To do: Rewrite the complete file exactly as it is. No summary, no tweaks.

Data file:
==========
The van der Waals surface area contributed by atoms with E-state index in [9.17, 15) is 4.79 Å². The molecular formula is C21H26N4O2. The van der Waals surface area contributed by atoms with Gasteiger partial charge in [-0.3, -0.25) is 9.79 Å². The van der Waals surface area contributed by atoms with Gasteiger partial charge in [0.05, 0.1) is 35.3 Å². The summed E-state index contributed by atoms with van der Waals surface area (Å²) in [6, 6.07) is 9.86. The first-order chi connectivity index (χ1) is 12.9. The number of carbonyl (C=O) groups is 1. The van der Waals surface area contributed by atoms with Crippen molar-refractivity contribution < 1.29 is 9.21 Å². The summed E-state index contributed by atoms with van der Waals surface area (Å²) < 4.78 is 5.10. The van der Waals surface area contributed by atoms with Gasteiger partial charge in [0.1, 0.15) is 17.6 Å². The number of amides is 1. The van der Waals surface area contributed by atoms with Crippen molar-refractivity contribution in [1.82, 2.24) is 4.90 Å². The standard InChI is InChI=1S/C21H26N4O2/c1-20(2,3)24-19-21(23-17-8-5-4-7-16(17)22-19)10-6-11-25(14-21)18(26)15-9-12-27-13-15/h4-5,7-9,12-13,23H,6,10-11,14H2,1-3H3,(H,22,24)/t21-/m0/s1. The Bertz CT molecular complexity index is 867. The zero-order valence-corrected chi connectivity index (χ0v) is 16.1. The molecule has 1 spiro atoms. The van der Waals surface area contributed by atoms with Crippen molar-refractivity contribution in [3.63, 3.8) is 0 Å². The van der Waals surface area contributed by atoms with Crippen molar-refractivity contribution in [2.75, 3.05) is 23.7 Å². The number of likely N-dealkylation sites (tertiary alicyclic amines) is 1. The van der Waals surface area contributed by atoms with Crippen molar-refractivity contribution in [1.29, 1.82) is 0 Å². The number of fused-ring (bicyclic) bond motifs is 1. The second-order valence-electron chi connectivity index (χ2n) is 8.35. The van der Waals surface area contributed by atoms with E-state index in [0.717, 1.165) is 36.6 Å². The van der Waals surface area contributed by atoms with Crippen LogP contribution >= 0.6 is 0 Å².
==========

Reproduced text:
The van der Waals surface area contributed by atoms with E-state index in [9.17, 15) is 4.79 Å². The molecular formula is C21H26N4O2. The van der Waals surface area contributed by atoms with Gasteiger partial charge in [-0.3, -0.25) is 9.79 Å². The van der Waals surface area contributed by atoms with Gasteiger partial charge in [0.05, 0.1) is 35.3 Å². The summed E-state index contributed by atoms with van der Waals surface area (Å²) in [6, 6.07) is 9.86. The first-order chi connectivity index (χ1) is 12.9. The number of carbonyl (C=O) groups is 1. The van der Waals surface area contributed by atoms with Crippen molar-refractivity contribution < 1.29 is 9.21 Å². The summed E-state index contributed by atoms with van der Waals surface area (Å²) < 4.78 is 5.10. The van der Waals surface area contributed by atoms with Gasteiger partial charge in [0.1, 0.15) is 17.6 Å². The number of amides is 1. The van der Waals surface area contributed by atoms with Crippen molar-refractivity contribution in [1.82, 2.24) is 4.90 Å². The standard InChI is InChI=1S/C21H26N4O2/c1-20(2,3)24-19-21(23-17-8-5-4-7-16(17)22-19)10-6-11-25(14-21)18(26)15-9-12-27-13-15/h4-5,7-9,12-13,23H,6,10-11,14H2,1-3H3,(H,22,24)/t21-/m0/s1. The Bertz CT molecular complexity index is 867. The zero-order valence-corrected chi connectivity index (χ0v) is 16.1. The molecule has 1 spiro atoms. The van der Waals surface area contributed by atoms with Crippen molar-refractivity contribution in [3.63, 3.8) is 0 Å². The van der Waals surface area contributed by atoms with Crippen molar-refractivity contribution in [2.75, 3.05) is 23.7 Å². The number of likely N-dealkylation sites (tertiary alicyclic amines) is 1. The van der Waals surface area contributed by atoms with Crippen molar-refractivity contribution in [1.29, 1.82) is 0 Å². The number of fused-ring (bicyclic) bond motifs is 1. The second-order valence-electron chi connectivity index (χ2n) is 8.35. The van der Waals surface area contributed by atoms with E-state index in [0.717, 1.165) is 36.6 Å². The van der Waals surface area contributed by atoms with Crippen LogP contribution >= 0.6 is 0 Å².